It's tough being a scientist. You work incredibly hard in relative obscurity, only a handful of people understand what you do, and your job is often at the mercy of the nation's waxing and waning enthusiasm for science. Physicists especially must constantly defend why they do what they do; knowledge for its own sake is a harder sell than the promise of a new energy-saving technology or cure for a deadly disease.
A few months ago I was interviewing a chemist about his research on oxidation states of sulfur in biological molecules. With a slightly embarrassed smile, I asked him why his research was important. Before going on to explain how oxidation states might play a role in the onset of Alzheimer's disease and cancer, he said that, for the most part, the point of his research was to increase our understanding of how stuff works. It concerned him, he said, that the public seemed to find this kind of justification insufficient; in the meantime, he's learned to draw connections between seemingly insignificant research topics, like oxidized sulfur, to big picture issues people can grasp and care about.
Fundamental research—the quest for a deeper understanding of the universe—has resulted in all sorts of useful things, from the World Wide Web to cellular phones. But there's rarely (never?) a clear path from A to B. The fundamental physics research of today will certainly have a hand in the technologies we rely on in the future, but there's no predicting how or when.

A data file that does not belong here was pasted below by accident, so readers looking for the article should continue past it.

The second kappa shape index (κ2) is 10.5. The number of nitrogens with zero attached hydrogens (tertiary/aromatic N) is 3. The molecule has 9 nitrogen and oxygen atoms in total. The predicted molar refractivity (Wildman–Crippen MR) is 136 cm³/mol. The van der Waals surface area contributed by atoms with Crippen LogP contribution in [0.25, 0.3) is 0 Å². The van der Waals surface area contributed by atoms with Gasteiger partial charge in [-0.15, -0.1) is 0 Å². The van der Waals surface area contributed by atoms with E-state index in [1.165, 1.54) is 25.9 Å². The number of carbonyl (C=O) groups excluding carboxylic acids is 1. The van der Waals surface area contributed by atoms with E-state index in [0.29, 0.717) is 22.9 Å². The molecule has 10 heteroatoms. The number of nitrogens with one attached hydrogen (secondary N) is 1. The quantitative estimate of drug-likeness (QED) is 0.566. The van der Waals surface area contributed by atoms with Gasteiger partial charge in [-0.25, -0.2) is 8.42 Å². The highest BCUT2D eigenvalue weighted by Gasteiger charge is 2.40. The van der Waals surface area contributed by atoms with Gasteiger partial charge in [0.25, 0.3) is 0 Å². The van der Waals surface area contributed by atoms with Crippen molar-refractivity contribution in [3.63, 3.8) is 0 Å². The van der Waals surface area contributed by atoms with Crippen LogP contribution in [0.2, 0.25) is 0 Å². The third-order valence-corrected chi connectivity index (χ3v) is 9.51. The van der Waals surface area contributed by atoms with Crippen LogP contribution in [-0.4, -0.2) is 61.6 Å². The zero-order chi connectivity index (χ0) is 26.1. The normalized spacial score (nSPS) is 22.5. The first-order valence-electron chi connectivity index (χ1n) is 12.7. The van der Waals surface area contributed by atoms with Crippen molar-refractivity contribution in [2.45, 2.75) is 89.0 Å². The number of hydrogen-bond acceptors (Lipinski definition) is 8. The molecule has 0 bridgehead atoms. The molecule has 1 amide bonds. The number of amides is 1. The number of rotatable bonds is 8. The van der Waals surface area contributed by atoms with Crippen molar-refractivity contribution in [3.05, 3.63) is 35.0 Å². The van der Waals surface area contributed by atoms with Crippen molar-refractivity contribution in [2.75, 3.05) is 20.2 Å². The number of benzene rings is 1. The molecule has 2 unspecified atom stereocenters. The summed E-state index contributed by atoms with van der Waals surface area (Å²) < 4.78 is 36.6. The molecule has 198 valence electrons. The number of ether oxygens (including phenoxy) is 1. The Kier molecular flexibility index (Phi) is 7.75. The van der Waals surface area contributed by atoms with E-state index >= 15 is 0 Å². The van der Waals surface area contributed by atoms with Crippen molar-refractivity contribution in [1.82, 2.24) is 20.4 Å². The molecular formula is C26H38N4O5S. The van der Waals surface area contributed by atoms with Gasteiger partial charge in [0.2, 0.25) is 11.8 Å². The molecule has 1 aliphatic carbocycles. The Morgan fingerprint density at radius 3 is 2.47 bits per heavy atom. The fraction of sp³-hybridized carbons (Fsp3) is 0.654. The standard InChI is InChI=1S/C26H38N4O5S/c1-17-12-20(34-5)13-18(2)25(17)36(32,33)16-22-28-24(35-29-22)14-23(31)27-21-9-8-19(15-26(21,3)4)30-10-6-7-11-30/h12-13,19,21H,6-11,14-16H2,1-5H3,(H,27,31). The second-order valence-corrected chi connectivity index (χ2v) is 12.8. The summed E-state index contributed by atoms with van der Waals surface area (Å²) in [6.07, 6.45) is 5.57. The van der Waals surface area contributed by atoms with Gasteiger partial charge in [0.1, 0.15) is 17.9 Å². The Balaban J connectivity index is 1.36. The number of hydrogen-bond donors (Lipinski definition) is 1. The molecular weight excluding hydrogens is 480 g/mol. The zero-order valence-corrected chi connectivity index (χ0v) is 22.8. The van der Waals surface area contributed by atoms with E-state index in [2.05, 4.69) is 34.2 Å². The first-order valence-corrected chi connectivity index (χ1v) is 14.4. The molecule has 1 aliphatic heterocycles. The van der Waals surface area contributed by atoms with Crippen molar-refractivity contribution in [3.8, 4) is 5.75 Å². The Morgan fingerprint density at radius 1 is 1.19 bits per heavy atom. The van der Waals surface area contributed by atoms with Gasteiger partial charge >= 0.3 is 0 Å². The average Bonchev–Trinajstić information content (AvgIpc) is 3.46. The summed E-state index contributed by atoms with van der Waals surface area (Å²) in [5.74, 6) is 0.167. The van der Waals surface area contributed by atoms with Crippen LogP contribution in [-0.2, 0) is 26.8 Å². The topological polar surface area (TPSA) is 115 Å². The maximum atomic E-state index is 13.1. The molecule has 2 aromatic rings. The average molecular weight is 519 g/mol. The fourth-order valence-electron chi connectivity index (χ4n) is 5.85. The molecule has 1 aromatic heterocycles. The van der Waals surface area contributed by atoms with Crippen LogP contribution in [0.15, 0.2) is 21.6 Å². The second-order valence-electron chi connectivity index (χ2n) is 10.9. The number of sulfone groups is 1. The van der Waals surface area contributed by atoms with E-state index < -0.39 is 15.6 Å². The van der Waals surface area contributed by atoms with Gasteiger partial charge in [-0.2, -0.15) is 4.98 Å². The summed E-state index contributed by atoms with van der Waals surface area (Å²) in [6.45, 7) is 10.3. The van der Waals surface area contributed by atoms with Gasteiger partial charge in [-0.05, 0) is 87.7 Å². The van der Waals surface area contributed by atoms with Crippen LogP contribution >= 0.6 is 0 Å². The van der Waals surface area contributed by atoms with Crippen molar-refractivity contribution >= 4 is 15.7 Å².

So I was happy to stumble upon (thanks, uncountable!) this great essay in Canadian newspaper The Globe and Mail, by University of Toronto physics grad student Lindsay LeBlanc. LeBlanc studies the behavior of extremely cold atoms, and she does physics, she says, for the sheer beauty of it. Which, incidentally, is a much more modest stance than claiming you're going to single-handedly solve the energy crisis or cure cancer. The essay's also a lovely peek into the mind of a researcher, and I think achieves her aim:
The photo included in this post shows part of her group's experimental set-up. Physics really is beautiful!
Like an artist, I want to share this beauty with others. I want them to know what it is to see through my eyes.